Besides U-tang, currently as Central Tibet, the other two historical Tibetan areas are Amdo and Kham. Amdo and Kham are geographically neighboring Tibet Autonomous Region, and have the share of similar natural landscape. The most three famous lakes in Amdo and Kham Tibetan-inhabited areas are Qinghai Lake, Ranwu Lake and Lakes in Jiuzhai Valley.
Qinghai Lake is in Hainan Tibetan Prefecture of Qinghai Province, of which the Tibetan name is Kokonar Lake. With an area of 4436 square kilometers, it is the largest inland lake and the largest saline lake in China. As the northeastern part of Qinghai-Tibet Plateau, and at the south face of Qilian Range, it is another gem for Tibetans. Qinghai Lake is in the Amdo Tibetan region. Trekking or cycling along the lake, you’re likely to encounter Amdo Tibetans on their pilgrimage journey. Join them when they are at a break. While sharing snacks and drink, you would have most authentic smile and sincere talk. It takes them months to complete the circuit by prostrating around the entire lake, which is 360 kilometers in circumference.
It is located 200 kilometers southwest of Xining, the capital city of Qinghai Province. Buses and mini-van taxis depart Xining daily to Qinghai Lake. Roads of this route are well conditioned, crossing through grasslands and farmlands of lushness. The lake is at altitude of 3193m, with length from east to west 104 kilometers, and width from north to south 62 kilometers. Around 40 rivers nearby supply water to Qinghai Lake, which contributes the main water source, resulting in a water volume of 73.9 billion cubic meters together with effects of precipitation. The surrounding is a half-pastoral, half-agricultural area, with 70% inhabitants as Amdo Tibetan, the rest 30% comprising of 11 ethnicities including Han Chinese, Hui people, Mongols, Tu people, Man ethnicity, Sala ethnicity, etc.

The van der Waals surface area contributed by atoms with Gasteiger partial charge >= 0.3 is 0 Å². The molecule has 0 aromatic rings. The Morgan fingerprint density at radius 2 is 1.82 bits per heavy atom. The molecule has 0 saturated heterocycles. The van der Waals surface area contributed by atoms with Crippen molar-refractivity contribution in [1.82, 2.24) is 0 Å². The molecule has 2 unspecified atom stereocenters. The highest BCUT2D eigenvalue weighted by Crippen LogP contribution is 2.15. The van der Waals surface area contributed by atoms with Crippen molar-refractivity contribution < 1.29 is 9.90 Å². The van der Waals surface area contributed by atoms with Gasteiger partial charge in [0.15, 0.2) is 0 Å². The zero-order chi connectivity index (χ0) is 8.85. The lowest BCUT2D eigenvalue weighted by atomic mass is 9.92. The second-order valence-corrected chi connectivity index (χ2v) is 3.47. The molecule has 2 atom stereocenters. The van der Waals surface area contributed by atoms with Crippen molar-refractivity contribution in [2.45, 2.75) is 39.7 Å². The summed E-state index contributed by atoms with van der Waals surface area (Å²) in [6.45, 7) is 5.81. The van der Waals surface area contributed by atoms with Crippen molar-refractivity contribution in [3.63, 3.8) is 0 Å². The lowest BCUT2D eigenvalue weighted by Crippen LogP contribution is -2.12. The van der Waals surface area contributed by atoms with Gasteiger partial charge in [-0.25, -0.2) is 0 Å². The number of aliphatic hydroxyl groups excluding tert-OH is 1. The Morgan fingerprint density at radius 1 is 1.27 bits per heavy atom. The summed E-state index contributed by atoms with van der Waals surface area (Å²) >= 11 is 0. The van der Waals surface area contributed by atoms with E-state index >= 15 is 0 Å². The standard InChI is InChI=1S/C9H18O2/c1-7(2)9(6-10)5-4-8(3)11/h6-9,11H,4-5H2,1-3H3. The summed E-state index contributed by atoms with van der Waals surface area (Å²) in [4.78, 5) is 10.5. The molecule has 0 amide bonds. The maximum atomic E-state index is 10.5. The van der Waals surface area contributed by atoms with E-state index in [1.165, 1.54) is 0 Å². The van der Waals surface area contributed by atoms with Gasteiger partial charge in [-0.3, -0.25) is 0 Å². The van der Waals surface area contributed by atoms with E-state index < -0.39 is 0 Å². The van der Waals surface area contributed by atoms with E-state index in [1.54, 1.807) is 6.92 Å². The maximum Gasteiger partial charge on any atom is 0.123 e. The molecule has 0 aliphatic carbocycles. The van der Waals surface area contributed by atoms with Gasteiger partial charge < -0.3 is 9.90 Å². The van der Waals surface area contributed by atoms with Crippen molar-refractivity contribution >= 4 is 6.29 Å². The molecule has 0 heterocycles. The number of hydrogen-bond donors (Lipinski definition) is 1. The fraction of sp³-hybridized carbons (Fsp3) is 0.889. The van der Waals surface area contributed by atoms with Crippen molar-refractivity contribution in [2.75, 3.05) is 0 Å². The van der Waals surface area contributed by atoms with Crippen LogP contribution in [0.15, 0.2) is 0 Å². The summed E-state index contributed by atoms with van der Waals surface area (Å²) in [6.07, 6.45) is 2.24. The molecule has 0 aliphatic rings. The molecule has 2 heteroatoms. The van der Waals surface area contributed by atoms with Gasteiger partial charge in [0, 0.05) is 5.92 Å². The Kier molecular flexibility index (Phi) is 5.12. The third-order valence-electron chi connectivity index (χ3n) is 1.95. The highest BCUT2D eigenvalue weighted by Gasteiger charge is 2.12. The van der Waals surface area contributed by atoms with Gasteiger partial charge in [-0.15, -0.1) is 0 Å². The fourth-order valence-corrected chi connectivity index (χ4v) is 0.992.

Qinghai Lake used to be a must stop in Ancient Silk Route, of which the north bank and south bank serve as two sections of old silk routes. In modern world, Qinghai Lake provides an important venue for international and national cycling competitions. Since 2002, Cycling Tour of Qinghai Lake has been held annually in between June and August. It is certified as a UCI/2. HE race. Summer has also believed as the best season to tour Qinghai Lake because of the mild climate and massive blooming of bright yellow rapesflowers. For normal cycling fanatics, to rent a mountain bike is very convenient in the major towns around the lake. Normally it takes 4 or 5 days to complete the cycling tour around the entire lake, during which, there are tent guesthouses or hostels for overnight accommodation.
Ranwu Lake is also known as Rawok Lake. It is in Basu County, Chamdo Tibetan Prefecture, TAR, which is part of historical Kham Tibet. It is an avalanche lake formed by landslips, located right along famous No.318 National Express Basu Section, which is renowned as Chinese most beautiful route. In north of Ranwu Lake stands the famous Lagu Glacier, stretching all the way to the lakeshore. The melting water from the glacier is the main water source for Ranwu, nurturing the meadows and farmlands at the lakeshore. In the middle of the surrounded mountains are dense forest. Amid the further upper part grow azaleas and shrubs. The peak is covered by snow all year round.